Pentagon Cuts Off the Table, But Not Veteran Retirement Benefits

So Leon Panetta took defense cuts off the table the other day and said today that the military would bedevastated if it even went back to 2007 spending levels

But this is under consideration: 

In a rare joint appearance with Secretary of State Hillary Clinton at the National Defense University Tuesday, Secretary of Defense Leon Panetta confirmed a CBS News report that the Pentagon is considering a dramatic plan to overhaul the military's once sacrosanct retirement plan. 

According to CBS, the plan "would eliminate the familiar system under which anyone who serves 20 years is eligible for retirement at half their salary. Instead, they'd get a 401k-style plan with government contributions." 

Panetta largely confirmed the report, with a key caveat. 

"That report came as the result of an advisory group that was asked by my predecessor Bob Gates to look at the retirement issue," he said. 

And they have put together some thoughts, they're supposed to issue, actually, a more complete report the latter part of this month. No decisions have been made with regards to that's the kind of thing you have to consider in terms of retirement reforms in the broad form, but you have to do a way that doesn't break faith, again, with our troops and with their families. If you're going to do something like this you've got to think very seriously about grandfathering in order to protect the benefits that are there.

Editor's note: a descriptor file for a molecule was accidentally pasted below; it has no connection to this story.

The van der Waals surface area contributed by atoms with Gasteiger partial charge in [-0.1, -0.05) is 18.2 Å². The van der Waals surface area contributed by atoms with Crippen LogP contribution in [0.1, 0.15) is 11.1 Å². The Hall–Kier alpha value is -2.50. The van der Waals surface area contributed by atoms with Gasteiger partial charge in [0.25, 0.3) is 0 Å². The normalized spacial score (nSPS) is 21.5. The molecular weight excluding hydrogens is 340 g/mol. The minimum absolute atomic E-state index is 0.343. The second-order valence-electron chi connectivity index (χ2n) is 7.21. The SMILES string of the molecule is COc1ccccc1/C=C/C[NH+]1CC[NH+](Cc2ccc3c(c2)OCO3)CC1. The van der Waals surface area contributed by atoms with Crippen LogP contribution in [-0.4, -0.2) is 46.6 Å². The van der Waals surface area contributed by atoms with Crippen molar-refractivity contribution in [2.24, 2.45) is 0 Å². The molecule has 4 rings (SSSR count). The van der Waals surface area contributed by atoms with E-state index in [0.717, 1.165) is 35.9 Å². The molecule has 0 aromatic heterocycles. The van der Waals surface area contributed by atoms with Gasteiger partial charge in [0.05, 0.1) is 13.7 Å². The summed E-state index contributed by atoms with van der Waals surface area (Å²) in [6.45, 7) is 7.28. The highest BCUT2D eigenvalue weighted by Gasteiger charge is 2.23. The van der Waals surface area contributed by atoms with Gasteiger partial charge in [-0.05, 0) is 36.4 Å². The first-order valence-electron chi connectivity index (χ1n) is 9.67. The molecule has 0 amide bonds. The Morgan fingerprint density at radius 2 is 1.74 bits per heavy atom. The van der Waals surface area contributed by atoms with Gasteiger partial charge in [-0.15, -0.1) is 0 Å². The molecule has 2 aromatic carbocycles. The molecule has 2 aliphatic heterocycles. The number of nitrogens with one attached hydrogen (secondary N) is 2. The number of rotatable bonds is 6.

Under the plan, drafted by the Defense Business Board, retired service members would have to wait until standard retirement age before touching their pensions. It would reportedly save $250 billion over two decades.

I suppose that one sure way to protect Wall Street from ever having to suffer catastrophic losses again is to put every last penny of everyone's retirement benefits into it. Talk about Too Big To Fail. 

But I hope they know what kind of buzzsaw they're walking into by taking on veterans' retirement benefits. It is a well organized group with a ton of political clout. Of course it's possible they could slip this whole thing in under the Super Committee before anybody had a thing to say about it. That's sort of the point. 


Hullabaloo / By Digby | Sourced from

Posted at August 17, 2011, 2:58am

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